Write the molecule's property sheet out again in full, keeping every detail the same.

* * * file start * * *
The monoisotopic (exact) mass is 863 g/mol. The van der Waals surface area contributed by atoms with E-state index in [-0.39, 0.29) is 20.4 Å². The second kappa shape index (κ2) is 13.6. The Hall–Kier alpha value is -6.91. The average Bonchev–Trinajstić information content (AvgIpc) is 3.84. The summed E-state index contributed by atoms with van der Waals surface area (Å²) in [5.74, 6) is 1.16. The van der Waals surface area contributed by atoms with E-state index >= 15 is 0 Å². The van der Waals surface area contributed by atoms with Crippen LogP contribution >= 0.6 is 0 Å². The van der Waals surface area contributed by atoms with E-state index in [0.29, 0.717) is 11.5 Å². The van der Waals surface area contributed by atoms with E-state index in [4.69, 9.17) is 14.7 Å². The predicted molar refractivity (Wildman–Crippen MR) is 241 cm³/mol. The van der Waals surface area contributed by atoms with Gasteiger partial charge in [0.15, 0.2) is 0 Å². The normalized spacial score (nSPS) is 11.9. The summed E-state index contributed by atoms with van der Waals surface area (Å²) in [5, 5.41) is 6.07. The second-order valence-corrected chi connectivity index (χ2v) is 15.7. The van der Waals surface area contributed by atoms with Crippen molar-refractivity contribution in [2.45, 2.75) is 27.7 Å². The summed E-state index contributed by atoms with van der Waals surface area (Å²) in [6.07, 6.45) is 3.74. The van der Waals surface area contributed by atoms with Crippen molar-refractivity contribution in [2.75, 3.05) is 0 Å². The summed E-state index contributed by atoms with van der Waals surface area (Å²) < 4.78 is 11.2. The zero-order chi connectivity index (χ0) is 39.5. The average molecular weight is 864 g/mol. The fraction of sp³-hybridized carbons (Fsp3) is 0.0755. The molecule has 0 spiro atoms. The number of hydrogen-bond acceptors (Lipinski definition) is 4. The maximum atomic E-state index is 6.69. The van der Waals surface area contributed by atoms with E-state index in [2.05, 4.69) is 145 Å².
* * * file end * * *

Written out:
The monoisotopic (exact) mass is 863 g/mol. The van der Waals surface area contributed by atoms with E-state index in [-0.39, 0.29) is 20.4 Å². The second kappa shape index (κ2) is 13.6. The Hall–Kier alpha value is -6.91. The average Bonchev–Trinajstić information content (AvgIpc) is 3.84. The summed E-state index contributed by atoms with van der Waals surface area (Å²) in [5.74, 6) is 1.16. The van der Waals surface area contributed by atoms with E-state index >= 15 is 0 Å². The van der Waals surface area contributed by atoms with Crippen LogP contribution >= 0.6 is 0 Å². The van der Waals surface area contributed by atoms with E-state index in [0.29, 0.717) is 11.5 Å². The van der Waals surface area contributed by atoms with E-state index in [4.69, 9.17) is 14.7 Å². The predicted molar refractivity (Wildman–Crippen MR) is 241 cm³/mol. The van der Waals surface area contributed by atoms with Gasteiger partial charge in [0.15, 0.2) is 0 Å². The normalized spacial score (nSPS) is 11.9. The summed E-state index contributed by atoms with van der Waals surface area (Å²) in [5, 5.41) is 6.07. The second-order valence-corrected chi connectivity index (χ2v) is 15.7. The van der Waals surface area contributed by atoms with Crippen molar-refractivity contribution in [2.45, 2.75) is 27.7 Å². The summed E-state index contributed by atoms with van der Waals surface area (Å²) in [6.07, 6.45) is 3.74. The van der Waals surface area contributed by atoms with Crippen molar-refractivity contribution in [2.75, 3.05) is 0 Å². The summed E-state index contributed by atoms with van der Waals surface area (Å²) < 4.78 is 11.2. The zero-order chi connectivity index (χ0) is 39.5. The average molecular weight is 864 g/mol. The fraction of sp³-hybridized carbons (Fsp3) is 0.0755. The molecule has 0 spiro atoms. The number of hydrogen-bond acceptors (Lipinski definition) is 4. The maximum atomic E-state index is 6.69. The van der Waals surface area contributed by atoms with E-state index in [2.05, 4.69) is 145 Å².